United States District Court, D. Arizona
Michelle H. Burns United States Magistrate Judge.
before the Court is Plaintiff David Eugene Register's
appeal from the Social Security Administration's final
decision to deny his claims for disability insurance benefits
and supplemental security income. The Commissioner has filed
a Brief Requesting Remand conceding that the decision of the
ALJ is not supported by substantial evidence, and requesting
that the Court remand this case for further administrative
proceedings pursuant to sentence four of 42 U.S.C. §
405(g). After reviewing the administrative record and the
arguments of the parties, the Court now issues the following
filed applications for disability insurance benefits and
supplemental security income pursuant to Titles II and XVI of
the Social Security Act in July 2011, alleging disability
beginning August 7, 2009. (Transcript of Administrative
Record (“Tr.”) at 13.) These claims were denied
initially and upon reconsideration. (Tr. at 13.) After a
subsequent hearing, an ALJ issued a decision denying
Plaintiff's claims. (Tr. at 29-54, 10-28.) The Appeals
Council denied Plaintiff's request for review, thereby
making the ALJ's decision the final decision of the
Commissioner. Plaintiff sought judicial review of the
ALJ's decision pursuant to 42 U.S.C. § 405(g).
STANDARD OF REVIEW
Court must affirm the ALJ's findings if the findings are
supported by substantial evidence and are free from
reversible legal error. See Reddick v. Chater, 157
F.3d 715, 720 (9th Cir. 1998); Marcia v.
Sullivan, 900 F.2d 172, 174 (9th Cir. 1990).
Substantial evidence means “more than a mere
scintilla” and “such relevant evidence as a
reasonable mind might accept as adequate to support a
conclusion.” Richardson v. Perales, 402 U.S.
389, 401 (1971); see Reddick, 157 F.3d at 720.
determining whether substantial evidence supports a decision,
the Court considers the administrative record as a whole,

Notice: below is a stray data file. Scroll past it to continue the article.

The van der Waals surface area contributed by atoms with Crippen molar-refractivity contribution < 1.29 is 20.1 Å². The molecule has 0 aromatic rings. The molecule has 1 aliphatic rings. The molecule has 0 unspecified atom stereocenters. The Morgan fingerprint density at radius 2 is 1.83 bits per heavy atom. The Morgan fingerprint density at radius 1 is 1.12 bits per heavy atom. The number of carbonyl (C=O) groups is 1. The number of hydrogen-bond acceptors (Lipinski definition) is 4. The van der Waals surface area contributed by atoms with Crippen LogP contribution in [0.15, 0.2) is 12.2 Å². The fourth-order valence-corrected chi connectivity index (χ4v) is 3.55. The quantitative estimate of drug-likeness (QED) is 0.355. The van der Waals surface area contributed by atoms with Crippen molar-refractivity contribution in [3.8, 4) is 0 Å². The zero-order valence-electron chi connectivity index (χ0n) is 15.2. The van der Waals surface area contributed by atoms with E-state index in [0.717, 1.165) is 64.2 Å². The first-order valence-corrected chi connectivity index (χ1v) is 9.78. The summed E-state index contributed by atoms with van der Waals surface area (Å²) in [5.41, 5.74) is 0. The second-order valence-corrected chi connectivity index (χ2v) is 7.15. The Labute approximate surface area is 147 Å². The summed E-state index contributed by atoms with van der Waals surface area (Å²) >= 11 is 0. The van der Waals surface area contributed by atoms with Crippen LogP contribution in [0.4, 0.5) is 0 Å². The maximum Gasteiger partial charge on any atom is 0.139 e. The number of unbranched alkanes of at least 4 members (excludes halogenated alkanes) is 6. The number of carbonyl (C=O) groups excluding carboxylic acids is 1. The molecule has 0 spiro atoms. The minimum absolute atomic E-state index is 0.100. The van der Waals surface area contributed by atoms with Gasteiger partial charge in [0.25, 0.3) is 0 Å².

weighing both the evidence that supports and the evidence
that detracts from the ALJ's conclusion. See
Reddick, 157 F.3d at 720. “The ALJ is responsible
for determining credibility, resolving conflicts in medical
testimony, and for resolving ambiguities.” Andrews
v. Shalala, 53 F.3d 1035, 1039 (9th Cir.
1995); see Magallanes v. Bowen, 881 F.2d 747, 750
(9th Cir. 1989). “If the evidence can
reasonably support either affirming or reversing the
[Commissioner's] conclusion, the court may not substitute
its judgment for that of the [Commissioner].”
Reddick, 157 F.3d at 720-21.
THE ALJ'S FINDINGS
order to be eligible for disability or social security
benefits, a claimant must demonstrate an “inability to
engage in any substantial gainful activity by reason of any
medically determinable physical or mental impairment which
can be expected to result in death or which has lasted or can
be expected to last for a continuous period of not less than
12 months.” 42 U.S.C. § 423(d)(1)(A). An ALJ
determines a claimant's eligibility for benefits by
following a five-step sequential evaluation:
(1) determine whether the applicant is engaged in
“substantial gainful activity”;
(2) determine whether the applicant has a medically severe
impairment or combination of impairments;
(3) determine whether the applicant's impairment equals
one of a number of listed impairments that the Commissioner
acknowledges as so severe as to preclude the applicant from
engaging in substantial gainful activity;
(4) if the applicant's impairment does not equal one of
the listed impairments, determine whether the applicant is
capable of performing his or her past relevant work;
(5) if the applicant is not capable of performing his or her
past relevant work, determine whether the applicant is able
to perform other work in the national economy in view of ...